Many studies, including our own, use transgenic and knockout mice to evaluate the role that specific proteins play in biological processes (i.e. a reverse genetics approach). As alternate way to learn how a physiologic system is controlled is to use a forward genetics approach whereby the genes controlling the variability in a phenotype (e.g. intestinal calcium absorption) is use to identify the genetic controls over the trait. This approach uses models with known natural genetic variation and couples the mapping of traits to genes using statistical approaches like quantitative trait loci (QTL) mapping. We are currently using this approach in various recombinant inbred lines of mice as well as in congenic and consomic mouse lines. Our goal is to find the genes controlling the metabolism of mineral elements, especially calcium and phosphorus. We are also interested in learning how genetics controls the response of mice to dietary mineral inadequacy.

Discovery Publications

  • Jiang, Y., Cui, M., and Fleet, J.C. (2012) Phorbol esters enhance 1α,25(OH)2D3-regulated 25-hydroxyvitamin D-24-hydroxylase (CYP24A1) gene expression through ERK-mediated phosphorylation of specific protein 3 (SP3) in Caco-2-cells. Mol. Cell Endocrinol. 361:31-39.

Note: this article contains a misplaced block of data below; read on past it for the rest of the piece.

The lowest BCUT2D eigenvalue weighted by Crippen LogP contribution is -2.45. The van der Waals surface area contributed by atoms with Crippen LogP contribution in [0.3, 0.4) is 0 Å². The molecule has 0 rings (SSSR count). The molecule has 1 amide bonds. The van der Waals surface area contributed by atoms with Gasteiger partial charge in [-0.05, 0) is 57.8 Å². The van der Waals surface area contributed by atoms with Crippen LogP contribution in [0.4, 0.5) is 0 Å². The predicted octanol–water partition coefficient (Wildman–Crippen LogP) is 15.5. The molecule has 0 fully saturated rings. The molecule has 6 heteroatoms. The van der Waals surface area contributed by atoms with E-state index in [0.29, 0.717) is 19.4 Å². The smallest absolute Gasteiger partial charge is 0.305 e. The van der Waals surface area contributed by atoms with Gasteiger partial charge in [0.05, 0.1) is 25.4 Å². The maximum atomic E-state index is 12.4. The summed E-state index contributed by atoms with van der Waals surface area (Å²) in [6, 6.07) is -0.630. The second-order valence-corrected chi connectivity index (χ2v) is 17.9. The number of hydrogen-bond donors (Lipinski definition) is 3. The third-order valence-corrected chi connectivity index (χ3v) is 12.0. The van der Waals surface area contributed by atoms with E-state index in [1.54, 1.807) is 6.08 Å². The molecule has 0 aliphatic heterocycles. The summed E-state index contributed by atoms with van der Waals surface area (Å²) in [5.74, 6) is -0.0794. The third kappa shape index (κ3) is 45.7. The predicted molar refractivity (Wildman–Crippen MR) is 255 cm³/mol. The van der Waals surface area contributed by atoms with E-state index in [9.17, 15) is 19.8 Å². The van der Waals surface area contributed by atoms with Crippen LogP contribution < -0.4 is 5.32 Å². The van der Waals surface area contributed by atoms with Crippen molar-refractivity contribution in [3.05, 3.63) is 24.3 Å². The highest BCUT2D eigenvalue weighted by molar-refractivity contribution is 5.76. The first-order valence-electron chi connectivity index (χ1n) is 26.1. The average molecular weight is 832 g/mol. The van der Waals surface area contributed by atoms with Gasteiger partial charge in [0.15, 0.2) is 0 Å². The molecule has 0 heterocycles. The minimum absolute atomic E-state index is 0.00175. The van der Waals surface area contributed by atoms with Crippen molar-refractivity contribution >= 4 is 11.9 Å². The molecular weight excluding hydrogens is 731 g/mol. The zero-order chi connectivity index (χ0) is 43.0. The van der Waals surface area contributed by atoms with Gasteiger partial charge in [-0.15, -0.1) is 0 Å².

• Yin, L., Unger, E.L., Jellen, L.C., Earley, C.J., Allen, R.P., Tomaszequicz, A., Fleet, J.C., and Jones, B.C. (2012) Systems genetic analysis of multivariate response to iron deficiency in mice. Am. J. Physiol. 302:R1282-1296.
  • Cui, M. and Fleet, J.C. (2012) Villin-promoter mediated transgenic of TRPV6 increases intestinal calcium absorption in wild-type and VDR knockout mice. J. Bone Min. Res. 27:2097-2107.
  • Jiang, Y. and Fleet, J.C. (2012) Effect of phorbol 12-myristate 13-acetate activated signaling pathways on 1α,25 dihydroxyvitamin D3 (1,25(OH)2D3) regulated 25-hydroxyvitamin D3 24-hydroxylase (CYP24A1) gene expression in Caco-2 cells. J. Cell. Biochem. 113:1599-1607.